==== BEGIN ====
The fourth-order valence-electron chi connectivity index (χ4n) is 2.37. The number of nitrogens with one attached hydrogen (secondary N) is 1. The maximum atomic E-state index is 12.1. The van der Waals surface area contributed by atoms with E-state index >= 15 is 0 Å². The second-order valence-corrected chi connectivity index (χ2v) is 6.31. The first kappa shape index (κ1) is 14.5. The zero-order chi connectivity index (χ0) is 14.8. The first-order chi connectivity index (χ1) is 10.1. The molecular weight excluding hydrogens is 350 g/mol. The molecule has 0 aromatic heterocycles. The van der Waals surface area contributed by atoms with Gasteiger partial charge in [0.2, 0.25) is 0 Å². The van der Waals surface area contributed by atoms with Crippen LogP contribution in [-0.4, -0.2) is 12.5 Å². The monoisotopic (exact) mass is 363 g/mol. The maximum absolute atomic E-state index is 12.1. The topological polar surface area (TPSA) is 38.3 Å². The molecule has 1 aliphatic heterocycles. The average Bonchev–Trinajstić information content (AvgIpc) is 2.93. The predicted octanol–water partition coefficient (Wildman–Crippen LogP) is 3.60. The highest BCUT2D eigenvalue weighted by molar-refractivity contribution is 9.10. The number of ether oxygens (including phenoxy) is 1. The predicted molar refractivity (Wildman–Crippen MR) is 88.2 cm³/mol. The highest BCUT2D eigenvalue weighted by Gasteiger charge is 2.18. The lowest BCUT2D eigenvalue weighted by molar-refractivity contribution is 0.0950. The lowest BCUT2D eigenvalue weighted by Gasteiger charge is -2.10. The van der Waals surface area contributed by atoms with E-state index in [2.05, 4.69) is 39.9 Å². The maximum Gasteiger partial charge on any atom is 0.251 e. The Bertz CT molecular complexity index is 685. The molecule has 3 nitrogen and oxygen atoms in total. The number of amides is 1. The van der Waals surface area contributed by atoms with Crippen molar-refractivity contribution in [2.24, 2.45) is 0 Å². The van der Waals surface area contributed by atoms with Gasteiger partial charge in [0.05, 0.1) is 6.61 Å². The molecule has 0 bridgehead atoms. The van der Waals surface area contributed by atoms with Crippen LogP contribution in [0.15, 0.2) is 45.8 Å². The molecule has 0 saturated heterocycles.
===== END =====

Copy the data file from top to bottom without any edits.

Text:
The fourth-order valence-electron chi connectivity index (χ4n) is 2.37. The number of nitrogens with one attached hydrogen (secondary N) is 1. The maximum atomic E-state index is 12.1. The van der Waals surface area contributed by atoms with E-state index >= 15 is 0 Å². The second-order valence-corrected chi connectivity index (χ2v) is 6.31. The first kappa shape index (κ1) is 14.5. The zero-order chi connectivity index (χ0) is 14.8. The first-order chi connectivity index (χ1) is 10.1. The molecular weight excluding hydrogens is 350 g/mol. The molecule has 0 aromatic heterocycles. The van der Waals surface area contributed by atoms with Gasteiger partial charge in [0.2, 0.25) is 0 Å². The van der Waals surface area contributed by atoms with Crippen LogP contribution in [-0.4, -0.2) is 12.5 Å². The monoisotopic (exact) mass is 363 g/mol. The maximum absolute atomic E-state index is 12.1. The topological polar surface area (TPSA) is 38.3 Å². The molecule has 1 aliphatic heterocycles. The average Bonchev–Trinajstić information content (AvgIpc) is 2.93. The predicted octanol–water partition coefficient (Wildman–Crippen LogP) is 3.60. The highest BCUT2D eigenvalue weighted by molar-refractivity contribution is 9.10. The number of ether oxygens (including phenoxy) is 1. The predicted molar refractivity (Wildman–Crippen MR) is 88.2 cm³/mol. The highest BCUT2D eigenvalue weighted by Gasteiger charge is 2.18. The lowest BCUT2D eigenvalue weighted by molar-refractivity contribution is 0.0950. The lowest BCUT2D eigenvalue weighted by Gasteiger charge is -2.10. The van der Waals surface area contributed by atoms with E-state index in [2.05, 4.69) is 39.9 Å². The maximum Gasteiger partial charge on any atom is 0.251 e. The Bertz CT molecular complexity index is 685. The molecule has 3 nitrogen and oxygen atoms in total. The number of amides is 1. The van der Waals surface area contributed by atoms with Crippen molar-refractivity contribution in [2.24, 2.45) is 0 Å². The van der Waals surface area contributed by atoms with Gasteiger partial charge in [0.05, 0.1) is 6.61 Å². The molecule has 0 bridgehead atoms. The van der Waals surface area contributed by atoms with Crippen LogP contribution in [0.15, 0.2) is 45.8 Å². The molecule has 0 saturated heterocycles.